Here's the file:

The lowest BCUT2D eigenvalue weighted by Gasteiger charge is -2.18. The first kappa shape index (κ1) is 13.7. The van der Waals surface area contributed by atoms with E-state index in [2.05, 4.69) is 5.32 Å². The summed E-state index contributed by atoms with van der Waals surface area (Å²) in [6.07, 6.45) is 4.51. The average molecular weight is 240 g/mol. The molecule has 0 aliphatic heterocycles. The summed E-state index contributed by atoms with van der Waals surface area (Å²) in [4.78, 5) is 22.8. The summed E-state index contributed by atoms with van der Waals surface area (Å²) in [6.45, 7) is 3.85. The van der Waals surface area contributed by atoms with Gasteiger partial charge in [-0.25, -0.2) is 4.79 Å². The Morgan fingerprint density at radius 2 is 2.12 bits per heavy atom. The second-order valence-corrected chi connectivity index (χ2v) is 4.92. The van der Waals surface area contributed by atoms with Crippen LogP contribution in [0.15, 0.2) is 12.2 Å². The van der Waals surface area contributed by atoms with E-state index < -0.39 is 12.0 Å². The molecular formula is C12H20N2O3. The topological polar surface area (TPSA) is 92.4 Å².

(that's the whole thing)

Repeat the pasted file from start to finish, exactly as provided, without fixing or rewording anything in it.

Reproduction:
The lowest BCUT2D eigenvalue weighted by Gasteiger charge is -2.18. The first kappa shape index (κ1) is 13.7. The van der Waals surface area contributed by atoms with E-state index in [2.05, 4.69) is 5.32 Å². The summed E-state index contributed by atoms with van der Waals surface area (Å²) in [6.07, 6.45) is 4.51. The average molecular weight is 240 g/mol. The molecule has 0 aliphatic heterocycles. The summed E-state index contributed by atoms with van der Waals surface area (Å²) in [4.78, 5) is 22.8. The summed E-state index contributed by atoms with van der Waals surface area (Å²) in [6.45, 7) is 3.85. The van der Waals surface area contributed by atoms with Gasteiger partial charge in [-0.25, -0.2) is 4.79 Å². The Morgan fingerprint density at radius 2 is 2.12 bits per heavy atom. The second-order valence-corrected chi connectivity index (χ2v) is 4.92. The van der Waals surface area contributed by atoms with Crippen LogP contribution in [0.15, 0.2) is 12.2 Å². The van der Waals surface area contributed by atoms with E-state index < -0.39 is 12.0 Å². The molecular formula is C12H20N2O3. The topological polar surface area (TPSA) is 92.4 Å².